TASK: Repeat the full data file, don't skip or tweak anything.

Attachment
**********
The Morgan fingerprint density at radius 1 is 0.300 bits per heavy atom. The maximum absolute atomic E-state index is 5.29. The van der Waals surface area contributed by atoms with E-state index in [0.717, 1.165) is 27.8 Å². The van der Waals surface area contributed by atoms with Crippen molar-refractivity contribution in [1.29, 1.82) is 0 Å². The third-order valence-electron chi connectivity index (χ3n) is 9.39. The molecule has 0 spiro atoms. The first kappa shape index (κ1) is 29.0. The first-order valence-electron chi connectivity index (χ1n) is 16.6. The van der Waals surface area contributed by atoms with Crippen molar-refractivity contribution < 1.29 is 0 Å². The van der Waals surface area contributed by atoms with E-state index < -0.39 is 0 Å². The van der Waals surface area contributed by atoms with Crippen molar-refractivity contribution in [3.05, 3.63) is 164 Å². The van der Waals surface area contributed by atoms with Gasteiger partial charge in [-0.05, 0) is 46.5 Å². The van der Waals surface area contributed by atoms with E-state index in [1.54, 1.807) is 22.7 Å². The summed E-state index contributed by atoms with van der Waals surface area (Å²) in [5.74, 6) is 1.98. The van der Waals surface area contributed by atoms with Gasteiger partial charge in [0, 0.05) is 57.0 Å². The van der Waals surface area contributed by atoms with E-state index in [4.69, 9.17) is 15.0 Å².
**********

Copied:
The Morgan fingerprint density at radius 1 is 0.300 bits per heavy atom. The maximum absolute atomic E-state index is 5.29. The van der Waals surface area contributed by atoms with E-state index in [0.717, 1.165) is 27.8 Å². The van der Waals surface area contributed by atoms with Crippen molar-refractivity contribution in [1.29, 1.82) is 0 Å². The third-order valence-electron chi connectivity index (χ3n) is 9.39. The molecule has 0 spiro atoms. The first kappa shape index (κ1) is 29.0. The first-order valence-electron chi connectivity index (χ1n) is 16.6. The van der Waals surface area contributed by atoms with Crippen molar-refractivity contribution < 1.29 is 0 Å². The van der Waals surface area contributed by atoms with E-state index < -0.39 is 0 Å². The van der Waals surface area contributed by atoms with Crippen molar-refractivity contribution in [3.05, 3.63) is 164 Å². The van der Waals surface area contributed by atoms with Gasteiger partial charge in [-0.05, 0) is 46.5 Å². The van der Waals surface area contributed by atoms with E-state index in [1.54, 1.807) is 22.7 Å². The summed E-state index contributed by atoms with van der Waals surface area (Å²) in [5.74, 6) is 1.98. The van der Waals surface area contributed by atoms with Gasteiger partial charge in [0, 0.05) is 57.0 Å². The van der Waals surface area contributed by atoms with E-state index in [4.69, 9.17) is 15.0 Å².